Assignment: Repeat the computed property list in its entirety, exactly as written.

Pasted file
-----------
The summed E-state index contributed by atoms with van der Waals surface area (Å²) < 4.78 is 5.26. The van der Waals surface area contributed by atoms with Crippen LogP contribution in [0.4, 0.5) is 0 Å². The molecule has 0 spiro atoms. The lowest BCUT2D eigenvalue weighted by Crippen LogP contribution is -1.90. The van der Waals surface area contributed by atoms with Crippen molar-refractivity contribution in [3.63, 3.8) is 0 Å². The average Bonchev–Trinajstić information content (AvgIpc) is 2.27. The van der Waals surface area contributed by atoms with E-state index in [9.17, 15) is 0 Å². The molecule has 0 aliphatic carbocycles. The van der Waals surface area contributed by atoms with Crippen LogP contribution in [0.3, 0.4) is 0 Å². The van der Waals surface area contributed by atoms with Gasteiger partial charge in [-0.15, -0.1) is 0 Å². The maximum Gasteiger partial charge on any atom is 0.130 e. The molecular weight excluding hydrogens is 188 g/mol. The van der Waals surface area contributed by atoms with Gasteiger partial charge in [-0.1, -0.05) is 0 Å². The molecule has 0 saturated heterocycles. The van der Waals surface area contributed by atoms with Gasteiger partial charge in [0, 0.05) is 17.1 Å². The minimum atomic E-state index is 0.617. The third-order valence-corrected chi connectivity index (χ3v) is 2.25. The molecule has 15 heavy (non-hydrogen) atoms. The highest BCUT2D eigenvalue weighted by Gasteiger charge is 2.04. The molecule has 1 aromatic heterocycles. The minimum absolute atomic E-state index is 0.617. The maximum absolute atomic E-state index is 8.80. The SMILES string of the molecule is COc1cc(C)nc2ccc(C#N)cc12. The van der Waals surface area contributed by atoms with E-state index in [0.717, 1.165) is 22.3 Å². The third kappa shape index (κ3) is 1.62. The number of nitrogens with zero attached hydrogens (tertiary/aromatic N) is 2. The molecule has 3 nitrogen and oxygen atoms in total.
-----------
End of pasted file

The summed E-state index contributed by atoms with van der Waals surface area (Å²) < 4.78 is 5.26. The van der Waals surface area contributed by atoms with Crippen LogP contribution in [0.4, 0.5) is 0 Å². The molecule has 0 spiro atoms. The lowest BCUT2D eigenvalue weighted by Crippen LogP contribution is -1.90. The van der Waals surface area contributed by atoms with Crippen molar-refractivity contribution in [3.63, 3.8) is 0 Å². The average Bonchev–Trinajstić information content (AvgIpc) is 2.27. The van der Waals surface area contributed by atoms with E-state index in [9.17, 15) is 0 Å². The molecule has 0 aliphatic carbocycles. The van der Waals surface area contributed by atoms with Crippen LogP contribution in [0.3, 0.4) is 0 Å². The van der Waals surface area contributed by atoms with Gasteiger partial charge in [-0.15, -0.1) is 0 Å². The maximum Gasteiger partial charge on any atom is 0.130 e. The molecular weight excluding hydrogens is 188 g/mol. The van der Waals surface area contributed by atoms with Gasteiger partial charge in [-0.1, -0.05) is 0 Å². The molecule has 0 saturated heterocycles. The van der Waals surface area contributed by atoms with Gasteiger partial charge in [0, 0.05) is 17.1 Å². The minimum atomic E-state index is 0.617. The third-order valence-corrected chi connectivity index (χ3v) is 2.25. The molecule has 15 heavy (non-hydrogen) atoms. The highest BCUT2D eigenvalue weighted by Gasteiger charge is 2.04. The molecule has 1 aromatic heterocycles. The minimum absolute atomic E-state index is 0.617. The maximum absolute atomic E-state index is 8.80. The SMILES string of the molecule is COc1cc(C)nc2ccc(C#N)cc12. The van der Waals surface area contributed by atoms with E-state index in [0.717, 1.165) is 22.3 Å². The third kappa shape index (κ3) is 1.62. The number of nitrogens with zero attached hydrogens (tertiary/aromatic N) is 2. The molecule has 3 nitrogen and oxygen atoms in total.